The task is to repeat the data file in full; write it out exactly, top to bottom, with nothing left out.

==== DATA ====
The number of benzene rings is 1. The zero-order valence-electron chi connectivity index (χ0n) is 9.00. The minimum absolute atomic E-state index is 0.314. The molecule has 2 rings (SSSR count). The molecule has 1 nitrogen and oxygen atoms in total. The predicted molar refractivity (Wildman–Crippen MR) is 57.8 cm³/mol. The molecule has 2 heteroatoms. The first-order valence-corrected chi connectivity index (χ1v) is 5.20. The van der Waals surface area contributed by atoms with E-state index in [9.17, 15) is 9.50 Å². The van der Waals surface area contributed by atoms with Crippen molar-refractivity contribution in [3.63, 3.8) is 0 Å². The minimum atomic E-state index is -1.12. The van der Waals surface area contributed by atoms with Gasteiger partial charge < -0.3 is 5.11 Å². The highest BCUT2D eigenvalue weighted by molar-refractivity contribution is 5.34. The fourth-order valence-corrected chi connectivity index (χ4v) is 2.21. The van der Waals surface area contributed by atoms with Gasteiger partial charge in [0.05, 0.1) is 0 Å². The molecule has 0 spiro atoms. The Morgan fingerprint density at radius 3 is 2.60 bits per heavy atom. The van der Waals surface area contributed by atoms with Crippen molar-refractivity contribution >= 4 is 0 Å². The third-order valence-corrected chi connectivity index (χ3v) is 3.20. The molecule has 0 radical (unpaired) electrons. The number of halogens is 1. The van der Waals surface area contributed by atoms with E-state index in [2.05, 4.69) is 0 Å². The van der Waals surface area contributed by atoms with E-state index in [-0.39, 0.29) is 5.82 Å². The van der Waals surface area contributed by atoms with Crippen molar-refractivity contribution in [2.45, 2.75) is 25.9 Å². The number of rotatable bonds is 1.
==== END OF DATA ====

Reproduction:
The number of benzene rings is 1. The zero-order valence-electron chi connectivity index (χ0n) is 9.00. The minimum absolute atomic E-state index is 0.314. The molecule has 2 rings (SSSR count). The molecule has 1 nitrogen and oxygen atoms in total. The predicted molar refractivity (Wildman–Crippen MR) is 57.8 cm³/mol. The molecule has 2 heteroatoms. The first-order valence-corrected chi connectivity index (χ1v) is 5.20. The van der Waals surface area contributed by atoms with E-state index in [9.17, 15) is 9.50 Å². The van der Waals surface area contributed by atoms with Crippen molar-refractivity contribution in [3.63, 3.8) is 0 Å². The minimum atomic E-state index is -1.12. The van der Waals surface area contributed by atoms with Gasteiger partial charge < -0.3 is 5.11 Å². The highest BCUT2D eigenvalue weighted by molar-refractivity contribution is 5.34. The fourth-order valence-corrected chi connectivity index (χ4v) is 2.21. The van der Waals surface area contributed by atoms with Gasteiger partial charge in [0.05, 0.1) is 0 Å². The molecule has 0 spiro atoms. The Morgan fingerprint density at radius 3 is 2.60 bits per heavy atom. The van der Waals surface area contributed by atoms with Crippen molar-refractivity contribution >= 4 is 0 Å². The third-order valence-corrected chi connectivity index (χ3v) is 3.20. The molecule has 0 radical (unpaired) electrons. The number of halogens is 1. The van der Waals surface area contributed by atoms with E-state index in [2.05, 4.69) is 0 Å². The van der Waals surface area contributed by atoms with E-state index in [-0.39, 0.29) is 5.82 Å². The van der Waals surface area contributed by atoms with Crippen molar-refractivity contribution in [2.45, 2.75) is 25.9 Å². The number of rotatable bonds is 1.